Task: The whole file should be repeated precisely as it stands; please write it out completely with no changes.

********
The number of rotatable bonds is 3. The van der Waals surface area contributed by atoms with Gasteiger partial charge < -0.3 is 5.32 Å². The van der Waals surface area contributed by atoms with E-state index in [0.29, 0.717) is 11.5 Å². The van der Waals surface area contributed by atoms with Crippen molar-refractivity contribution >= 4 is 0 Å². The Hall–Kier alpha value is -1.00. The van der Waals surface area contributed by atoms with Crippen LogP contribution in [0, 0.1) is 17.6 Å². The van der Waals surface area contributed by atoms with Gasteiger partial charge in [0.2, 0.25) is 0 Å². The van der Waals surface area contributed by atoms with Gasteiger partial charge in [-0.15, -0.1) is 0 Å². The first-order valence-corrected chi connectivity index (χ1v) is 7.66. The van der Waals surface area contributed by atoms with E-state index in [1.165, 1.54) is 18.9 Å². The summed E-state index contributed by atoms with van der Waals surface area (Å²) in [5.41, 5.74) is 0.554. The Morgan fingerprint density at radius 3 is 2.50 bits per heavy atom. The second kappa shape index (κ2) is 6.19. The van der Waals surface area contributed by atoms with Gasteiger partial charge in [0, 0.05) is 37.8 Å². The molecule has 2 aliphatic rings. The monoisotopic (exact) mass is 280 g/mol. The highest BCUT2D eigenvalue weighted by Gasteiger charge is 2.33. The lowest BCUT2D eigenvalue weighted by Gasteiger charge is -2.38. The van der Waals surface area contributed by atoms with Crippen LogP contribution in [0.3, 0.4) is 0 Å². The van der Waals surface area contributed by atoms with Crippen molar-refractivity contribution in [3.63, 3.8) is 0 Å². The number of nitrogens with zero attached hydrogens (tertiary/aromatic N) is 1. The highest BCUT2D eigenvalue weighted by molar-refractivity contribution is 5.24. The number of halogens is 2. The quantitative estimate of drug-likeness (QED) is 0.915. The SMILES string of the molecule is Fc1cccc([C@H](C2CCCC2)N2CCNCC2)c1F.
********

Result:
The number of rotatable bonds is 3. The van der Waals surface area contributed by atoms with Gasteiger partial charge < -0.3 is 5.32 Å². The van der Waals surface area contributed by atoms with E-state index in [0.29, 0.717) is 11.5 Å². The van der Waals surface area contributed by atoms with Crippen molar-refractivity contribution >= 4 is 0 Å². The Hall–Kier alpha value is -1.00. The van der Waals surface area contributed by atoms with Crippen LogP contribution in [0, 0.1) is 17.6 Å². The van der Waals surface area contributed by atoms with Gasteiger partial charge in [0.2, 0.25) is 0 Å². The van der Waals surface area contributed by atoms with Gasteiger partial charge in [-0.15, -0.1) is 0 Å². The first-order valence-corrected chi connectivity index (χ1v) is 7.66. The van der Waals surface area contributed by atoms with E-state index in [1.165, 1.54) is 18.9 Å². The summed E-state index contributed by atoms with van der Waals surface area (Å²) in [5.41, 5.74) is 0.554. The Morgan fingerprint density at radius 3 is 2.50 bits per heavy atom. The second kappa shape index (κ2) is 6.19. The van der Waals surface area contributed by atoms with Gasteiger partial charge in [0, 0.05) is 37.8 Å². The molecule has 2 aliphatic rings. The monoisotopic (exact) mass is 280 g/mol. The highest BCUT2D eigenvalue weighted by Gasteiger charge is 2.33. The lowest BCUT2D eigenvalue weighted by Gasteiger charge is -2.38. The van der Waals surface area contributed by atoms with Crippen LogP contribution in [0.3, 0.4) is 0 Å². The van der Waals surface area contributed by atoms with Crippen molar-refractivity contribution in [3.63, 3.8) is 0 Å². The number of nitrogens with zero attached hydrogens (tertiary/aromatic N) is 1. The highest BCUT2D eigenvalue weighted by molar-refractivity contribution is 5.24. The number of halogens is 2. The quantitative estimate of drug-likeness (QED) is 0.915. The SMILES string of the molecule is Fc1cccc([C@H](C2CCCC2)N2CCNCC2)c1F.